Review Article | Open Access
Farzad Omidi-Kashani, "Percutaneous Vertebral Body Augmentation: An Updated Review", Surgery Research and Practice, vol. 2014, Article ID 815286, 7 pages, 2014. https://doi.org/10.1155/2014/815286
Percutaneous Vertebral Body Augmentation: An Updated Review
There are many medical conditions like osteoporosis, tumor, or osteonecrosis that weaken the structural strength of the vertebral body and prone it to fracture. Percutaneous vertebral augmentation that is usually applied by polymethylmethacrylate is a relatively safe, effective, and long lasting procedure commonly performed in these situations. In this paper, we updated a review of biomechanics, indications, contraindications, surgical techniques, complications, and overall prognosis of these minimally invasive spinal procedures.
There are many factors throughout the human life that pathologically weaken the structural strength of the vertebrae and put them at the risk of fracture. Undoubtedly, osteoporosis comprises the most common cause of this weakness and fragility . With an aging population, the prevalence of osteoporotic compression fractures (OCFs) is also increasing.
Since osteoporosis is a contraindication for internal fixation, another solution easily applicable to elderly patients should be employed. The idea of strengthening the weakened vertebral body (VB) was initially raised by Galibert et al. in 1987 . They treated an aggressive vertebral hemangioma at C2 by injecting polymethylmethacrylate (PMMA) into the involved bone. This percutaneous procedure caused almost immediate pain relief. From then onwards, vertebral augmentation is commonly used in the clinical treatment of the patients in need. In this updated review, we briefly discussed the clinical indication, contraindications, surgical techniques, efficacy, and complications of the various methods of vertebral augmentation.
2. Clinical Indications
Clinically any pathologic process that reduces the strength of the VB can inevitably increase the fracture risk. These underlying factors may systemically weaken the bone throughout the body or act locally. Osteoporosis is the most common systemic disease that may present with pathologic vertebral fracture. Osteoporosis may be primary or secondary. Primary osteoporosis mainly occurs in postmenopausal women, but many OCFs happen in the patients with osteoporosis secondary to long-term steroid consumption such as the patients with cancer, collagen vascular diseases, transplant therapy, severe allergy, or asthma . The majority of osteoporotic compression fractures will heal with conservative treatment. The typical indication for vertebral body augmentation (vertebroplasty: VP or kyphoplasty: KP) in OCF is refractory local back pain that is related to the fractured VB and not responding to standard medical treatment for 4 to 12 weeks [4, 5].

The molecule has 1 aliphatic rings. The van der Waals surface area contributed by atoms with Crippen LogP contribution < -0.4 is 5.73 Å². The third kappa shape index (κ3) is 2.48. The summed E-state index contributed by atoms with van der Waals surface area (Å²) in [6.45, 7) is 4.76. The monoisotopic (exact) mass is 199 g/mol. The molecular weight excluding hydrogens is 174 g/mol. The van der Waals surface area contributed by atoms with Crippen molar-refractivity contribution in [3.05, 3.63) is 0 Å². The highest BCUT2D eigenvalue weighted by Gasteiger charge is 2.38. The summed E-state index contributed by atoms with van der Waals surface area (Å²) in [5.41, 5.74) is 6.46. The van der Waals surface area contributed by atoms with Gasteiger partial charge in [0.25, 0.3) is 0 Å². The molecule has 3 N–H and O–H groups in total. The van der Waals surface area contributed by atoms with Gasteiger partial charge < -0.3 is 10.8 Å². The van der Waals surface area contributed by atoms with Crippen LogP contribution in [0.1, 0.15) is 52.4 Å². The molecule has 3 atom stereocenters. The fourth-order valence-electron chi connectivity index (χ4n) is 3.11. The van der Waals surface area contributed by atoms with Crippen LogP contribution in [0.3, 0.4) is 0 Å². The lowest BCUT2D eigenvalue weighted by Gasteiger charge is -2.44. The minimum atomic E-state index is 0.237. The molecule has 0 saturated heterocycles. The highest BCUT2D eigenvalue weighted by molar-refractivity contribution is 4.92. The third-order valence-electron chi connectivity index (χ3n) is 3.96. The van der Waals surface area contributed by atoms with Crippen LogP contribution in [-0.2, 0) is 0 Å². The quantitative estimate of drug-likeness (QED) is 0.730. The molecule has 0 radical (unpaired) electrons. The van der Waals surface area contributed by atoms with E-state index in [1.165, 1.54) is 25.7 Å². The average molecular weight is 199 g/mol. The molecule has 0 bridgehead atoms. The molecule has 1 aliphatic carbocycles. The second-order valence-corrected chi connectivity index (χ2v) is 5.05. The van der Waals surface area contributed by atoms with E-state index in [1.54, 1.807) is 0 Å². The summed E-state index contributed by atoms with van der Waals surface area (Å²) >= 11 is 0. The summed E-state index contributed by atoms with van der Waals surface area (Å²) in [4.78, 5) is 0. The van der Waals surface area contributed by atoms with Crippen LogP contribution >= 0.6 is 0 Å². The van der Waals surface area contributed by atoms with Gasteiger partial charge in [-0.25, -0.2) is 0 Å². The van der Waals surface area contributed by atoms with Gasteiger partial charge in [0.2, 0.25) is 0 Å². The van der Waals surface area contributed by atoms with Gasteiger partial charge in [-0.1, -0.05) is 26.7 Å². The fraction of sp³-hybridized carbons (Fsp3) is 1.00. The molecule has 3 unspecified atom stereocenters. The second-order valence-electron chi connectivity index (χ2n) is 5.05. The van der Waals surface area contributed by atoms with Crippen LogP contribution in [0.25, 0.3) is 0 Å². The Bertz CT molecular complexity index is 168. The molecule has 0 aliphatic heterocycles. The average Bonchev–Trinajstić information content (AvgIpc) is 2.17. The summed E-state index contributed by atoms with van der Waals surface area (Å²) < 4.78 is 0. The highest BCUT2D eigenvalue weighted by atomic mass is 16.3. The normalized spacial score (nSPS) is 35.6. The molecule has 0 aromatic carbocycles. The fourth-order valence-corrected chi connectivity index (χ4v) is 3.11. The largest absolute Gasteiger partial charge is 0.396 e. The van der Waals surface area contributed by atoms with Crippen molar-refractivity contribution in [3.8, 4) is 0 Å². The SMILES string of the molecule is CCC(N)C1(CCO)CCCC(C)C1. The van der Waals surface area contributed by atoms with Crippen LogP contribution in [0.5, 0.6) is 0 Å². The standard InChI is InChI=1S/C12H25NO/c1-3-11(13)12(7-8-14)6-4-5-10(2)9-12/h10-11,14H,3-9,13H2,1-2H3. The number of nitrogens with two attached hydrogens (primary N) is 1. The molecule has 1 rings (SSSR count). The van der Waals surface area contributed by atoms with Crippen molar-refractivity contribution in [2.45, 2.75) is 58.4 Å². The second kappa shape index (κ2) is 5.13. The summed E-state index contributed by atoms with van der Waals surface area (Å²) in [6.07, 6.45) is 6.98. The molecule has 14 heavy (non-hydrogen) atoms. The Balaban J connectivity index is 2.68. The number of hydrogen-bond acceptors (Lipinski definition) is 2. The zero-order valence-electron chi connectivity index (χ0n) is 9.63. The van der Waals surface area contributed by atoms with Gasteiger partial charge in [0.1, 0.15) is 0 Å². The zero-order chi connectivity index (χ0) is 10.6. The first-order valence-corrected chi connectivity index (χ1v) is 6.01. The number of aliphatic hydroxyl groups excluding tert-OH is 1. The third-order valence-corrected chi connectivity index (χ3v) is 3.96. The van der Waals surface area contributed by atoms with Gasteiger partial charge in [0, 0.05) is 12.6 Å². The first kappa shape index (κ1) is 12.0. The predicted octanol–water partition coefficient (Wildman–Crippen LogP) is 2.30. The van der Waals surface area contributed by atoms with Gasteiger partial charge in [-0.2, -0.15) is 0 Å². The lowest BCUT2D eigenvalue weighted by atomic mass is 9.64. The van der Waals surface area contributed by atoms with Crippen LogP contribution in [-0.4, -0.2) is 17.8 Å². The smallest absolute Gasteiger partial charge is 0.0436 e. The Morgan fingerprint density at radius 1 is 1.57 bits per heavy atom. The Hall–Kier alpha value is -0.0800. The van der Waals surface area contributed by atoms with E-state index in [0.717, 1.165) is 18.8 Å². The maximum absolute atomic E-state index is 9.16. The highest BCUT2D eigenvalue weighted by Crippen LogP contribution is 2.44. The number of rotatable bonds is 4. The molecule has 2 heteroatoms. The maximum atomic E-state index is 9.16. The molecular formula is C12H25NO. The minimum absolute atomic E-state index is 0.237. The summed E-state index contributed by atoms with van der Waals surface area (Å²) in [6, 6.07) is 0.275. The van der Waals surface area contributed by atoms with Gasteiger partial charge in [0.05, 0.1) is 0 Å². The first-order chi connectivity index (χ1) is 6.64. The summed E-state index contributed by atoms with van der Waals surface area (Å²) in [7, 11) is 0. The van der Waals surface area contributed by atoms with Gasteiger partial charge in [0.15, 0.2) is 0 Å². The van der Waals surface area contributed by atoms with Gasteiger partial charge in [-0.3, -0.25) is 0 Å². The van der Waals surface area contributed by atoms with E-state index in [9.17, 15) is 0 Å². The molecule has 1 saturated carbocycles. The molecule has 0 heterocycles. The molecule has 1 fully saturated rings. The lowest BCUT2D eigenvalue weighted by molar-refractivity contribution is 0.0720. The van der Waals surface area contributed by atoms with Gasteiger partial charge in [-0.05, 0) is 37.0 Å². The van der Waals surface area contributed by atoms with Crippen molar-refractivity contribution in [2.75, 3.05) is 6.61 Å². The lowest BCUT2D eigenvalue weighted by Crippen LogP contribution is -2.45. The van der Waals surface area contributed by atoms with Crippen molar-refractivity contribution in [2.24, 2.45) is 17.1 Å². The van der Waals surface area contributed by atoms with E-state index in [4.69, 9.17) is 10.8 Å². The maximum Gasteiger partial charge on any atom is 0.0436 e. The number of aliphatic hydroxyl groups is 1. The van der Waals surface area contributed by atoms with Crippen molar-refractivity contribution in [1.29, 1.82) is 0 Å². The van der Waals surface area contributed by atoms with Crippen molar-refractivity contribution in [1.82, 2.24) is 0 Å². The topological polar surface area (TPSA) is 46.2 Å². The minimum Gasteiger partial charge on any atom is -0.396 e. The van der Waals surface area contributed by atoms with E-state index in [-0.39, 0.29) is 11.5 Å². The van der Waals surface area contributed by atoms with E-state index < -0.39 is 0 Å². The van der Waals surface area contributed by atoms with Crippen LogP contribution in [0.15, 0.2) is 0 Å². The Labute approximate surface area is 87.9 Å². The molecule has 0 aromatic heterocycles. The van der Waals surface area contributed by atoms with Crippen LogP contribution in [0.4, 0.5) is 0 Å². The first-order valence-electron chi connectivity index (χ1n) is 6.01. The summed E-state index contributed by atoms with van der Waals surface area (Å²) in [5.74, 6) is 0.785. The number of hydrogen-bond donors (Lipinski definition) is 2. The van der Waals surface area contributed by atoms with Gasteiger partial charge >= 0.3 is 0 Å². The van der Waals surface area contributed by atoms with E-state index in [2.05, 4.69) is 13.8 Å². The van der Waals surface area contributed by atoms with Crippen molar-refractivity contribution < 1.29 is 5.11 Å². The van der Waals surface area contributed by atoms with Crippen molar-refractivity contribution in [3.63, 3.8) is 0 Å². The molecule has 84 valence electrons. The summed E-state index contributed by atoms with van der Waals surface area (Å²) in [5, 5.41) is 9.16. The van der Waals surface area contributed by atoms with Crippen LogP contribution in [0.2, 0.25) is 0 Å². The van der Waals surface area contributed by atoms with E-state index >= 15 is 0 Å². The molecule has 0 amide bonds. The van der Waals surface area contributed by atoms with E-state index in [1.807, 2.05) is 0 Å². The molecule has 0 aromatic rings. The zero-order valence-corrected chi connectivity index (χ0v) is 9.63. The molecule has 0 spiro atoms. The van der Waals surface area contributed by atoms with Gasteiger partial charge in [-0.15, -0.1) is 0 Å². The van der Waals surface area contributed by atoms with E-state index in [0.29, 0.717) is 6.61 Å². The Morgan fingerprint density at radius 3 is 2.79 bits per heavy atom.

Vertebral body augmentation has also been used successfully in surgical treatment of acute unstable thoracolumbar burst fractures in otherwise healthy adults . Perfect reduction can be achieved and maintained by careful prone positioning of the patient, short segment pedicular screw fixation, and transpedicular balloon kyphoplasty with calcium phosphate bone cement. This 360° stabilization leads to low rate of implant failure and loss of correction.
Neoplastic lesions comprise one of the other appropriate applications of cement augmentation. The most common neoplastic osteolytic lesions that may present with impending or pathologic fracture and respond well to vertebral augmentation comprise myeloma, metastatic carcinoma (breast cancer, lung cancer, renal cell carcinoma, thyroid cell carcinoma, etc.), benign aggressive tumors like aggressive hemangioma (Figure 1), and etcetera. If underlying pathology is in doubt, bone biopsy can be carried out prior to or accompany the vertebroplasty. The third and last indication of vertebral augmentation is a painful vertebral fracture associated with osteonecrosis .
3. Who Benefits More from Vertebral Augmentation?
Undoubtedly, vertebral augmentation is not the first step in the treatment of OCF. The patient who presented with acute OCF (<5 days) without neurologic deficit but is associated with correlating clinical signs and symptoms should be treated conservatively (calcitonin for 4 weeks) . Current literature is unable to strongly recommend for or against bed rest, the use of opioids/analgesics, brace, exercise program (supervised or unsupervised), or electrical stimulation for these cases [9–11]. Medical treatment with ibandronate and strontium ranelate is an option to prevent additional symptomatic vertebral fracture [12, 13].
According to Nieuwenhuijse, the appropriate time for vertebral augmentation in symptomatic OCFs is between two and twelve months after the onset of complaints . In performing vertebral augmentation, it is important to determine that the affected vertebra is the main culprit of the story. Evidence to support this includes local vertebral pain aroused by tapping, high signal intensity on fat suppression magnetic resonance imaging (MRI) scan, and increased uptake in osteoscintigraphy . Increased uptake in osteoscintigraphy is usually observed for two years after the fracture occurs. Due to the difficulty in evaluating images and the considerable costs, it has been recommended that this modality is better to be taken only in lesions that are difficult to identify with MRI . Among these positive predicting factors to VP, concordance of the clinical (localized pain) and imaging findings (bone marrow edema) is the most important . Additionally, a patient with persistent and severe focal back pain related to less than 4 OCFs benefits more from these procedures .